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In mathematics, nothing is more fascinating than number theory! With a few simple notions we can create problems that are easy to state, but for which the solution is of baffling complexity. For example, everyone can understand that a natural number greater than or equal to 2 is a prime if, and only if, it can only be divided by 1 and itself. The (infinite) list of prime numbers starts 2, 3, 5, 7, 11, 13, etc. The notion can be understood immediately. Yet some of the trickiest problems in mathematics require no further knowledge to be stated, such as: “Is there infinitely many of pairs of prime numbers whose difference is equal to 2?” This unresolved question is known as the twin prime conjecture. It has been at the forefront of mathematics for centuries.
To experience the magic of numbers, you just need to open a book or attend a conference and come away with one of these fascinating riddles. To start off a seminar, mathematician Olivier Ramaré, who contributed to the twin prime conjecture, spoke of one recently solved by his colleagues in Marseille. Take a prime number, 37 for example, and add together the digits comprising it, here 3 + 7 = 10. Is there more chance of getting an odd or an even number? More simply put, is there infinitely many of prime numbers the sum of whose digits is even - or odd? The amateur mathematician’s first reflex is to test it on “small” values: list the prime numbers you know, calculate the sums and try to infer the results. Let’s say you did this calculation for one thousand prime numbers. Could you answer the question? No. Nothing guarantees that the initial results will conform to what will happen asymptotically. Knowing all the primes up to 2357 tells you nothing about those above 2357223335555577777772357 (which is also a prime). It is illusory therefore to hope to obtain a result by successive testing.
In 1968, Soviet mathematician Alexander Gelfond surmised that there were as many even-summed prime numbers as odd-summed prime numbers; he even extended his conjecture to other numeral systems (not just base 10) and to other modular calculations, not just looking at parity, but more generally the remainders of whole-number division, and from this deduced results whose proof depends on the validity of this conjecture.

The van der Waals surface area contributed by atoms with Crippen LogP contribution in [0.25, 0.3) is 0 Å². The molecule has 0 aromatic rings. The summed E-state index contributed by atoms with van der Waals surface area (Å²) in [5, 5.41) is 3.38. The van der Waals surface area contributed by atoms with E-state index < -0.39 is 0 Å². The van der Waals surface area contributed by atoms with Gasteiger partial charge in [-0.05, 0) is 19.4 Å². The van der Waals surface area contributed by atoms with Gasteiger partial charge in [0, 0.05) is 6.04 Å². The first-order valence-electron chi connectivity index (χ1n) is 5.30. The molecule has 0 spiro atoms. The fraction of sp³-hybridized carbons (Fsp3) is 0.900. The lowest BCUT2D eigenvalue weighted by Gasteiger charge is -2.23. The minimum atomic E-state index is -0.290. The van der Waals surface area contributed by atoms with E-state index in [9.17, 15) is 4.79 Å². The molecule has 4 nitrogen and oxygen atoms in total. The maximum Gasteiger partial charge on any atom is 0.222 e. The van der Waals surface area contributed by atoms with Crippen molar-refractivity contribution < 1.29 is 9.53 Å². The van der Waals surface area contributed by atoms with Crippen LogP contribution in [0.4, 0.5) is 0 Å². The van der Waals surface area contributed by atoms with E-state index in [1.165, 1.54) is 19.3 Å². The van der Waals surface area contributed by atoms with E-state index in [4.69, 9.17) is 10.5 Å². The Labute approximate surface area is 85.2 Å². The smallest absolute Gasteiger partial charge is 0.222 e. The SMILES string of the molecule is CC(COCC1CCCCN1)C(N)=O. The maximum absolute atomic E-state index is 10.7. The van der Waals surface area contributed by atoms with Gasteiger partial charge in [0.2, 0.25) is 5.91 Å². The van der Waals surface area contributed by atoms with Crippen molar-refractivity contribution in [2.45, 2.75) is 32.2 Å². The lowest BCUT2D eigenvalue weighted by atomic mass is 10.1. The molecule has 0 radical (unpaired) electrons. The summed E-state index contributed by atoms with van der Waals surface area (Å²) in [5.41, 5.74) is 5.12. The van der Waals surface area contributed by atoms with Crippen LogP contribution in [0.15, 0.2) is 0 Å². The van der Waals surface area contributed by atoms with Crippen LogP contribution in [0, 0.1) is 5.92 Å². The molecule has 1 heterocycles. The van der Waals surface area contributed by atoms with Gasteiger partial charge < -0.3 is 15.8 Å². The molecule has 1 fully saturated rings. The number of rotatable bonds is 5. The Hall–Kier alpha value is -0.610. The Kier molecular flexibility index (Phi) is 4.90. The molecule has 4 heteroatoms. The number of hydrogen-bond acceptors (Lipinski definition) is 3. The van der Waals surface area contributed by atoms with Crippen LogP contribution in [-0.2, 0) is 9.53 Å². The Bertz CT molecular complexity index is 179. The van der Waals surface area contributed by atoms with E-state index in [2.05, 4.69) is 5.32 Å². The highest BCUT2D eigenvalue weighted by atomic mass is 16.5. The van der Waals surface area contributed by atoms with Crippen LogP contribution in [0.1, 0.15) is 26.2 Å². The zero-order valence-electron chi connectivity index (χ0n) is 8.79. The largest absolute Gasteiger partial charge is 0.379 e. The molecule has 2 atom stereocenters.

Is Gelfond’s Conjecture correct? The answer is yes. Proof was found forty years later in 2010, which Christian Mauduit and Joël Rivat published (in French) in the prestigious journal Annals of Mathematics. The demonstration is very technical, but to understand the gap between the simplicity of the statement and the virtuosity of the strategy used, let us attempt to explain how the mathematicians achieved this. First, they started by considering a traditional function in number theory, von Mangoldt function. Then, they introduced an auxiliary function, defined as the sum of values of von Mangoldt function multiplied by exponentials of the sum of the digits. Finally, they precisely estimated the behaviour of this function when its argument becomes large. You couldn’t make sense of any of that? You can’t see the connection to the problem at hand? That’s normal. I have to tell you that I didn’t even try to explain the harmonic analysis techniques used to complete the estimation step.
You can see the difference between our perception and the elements of proof. For me, this is where the magic lies. Many may understand the statement and have fun with it, but a considerable amount of genius is required to prove it!
Roger Mansuy teaches at Louis-Grand Lycée in Paris, and is a member of the French Committee for Maths Teaching (CFEM).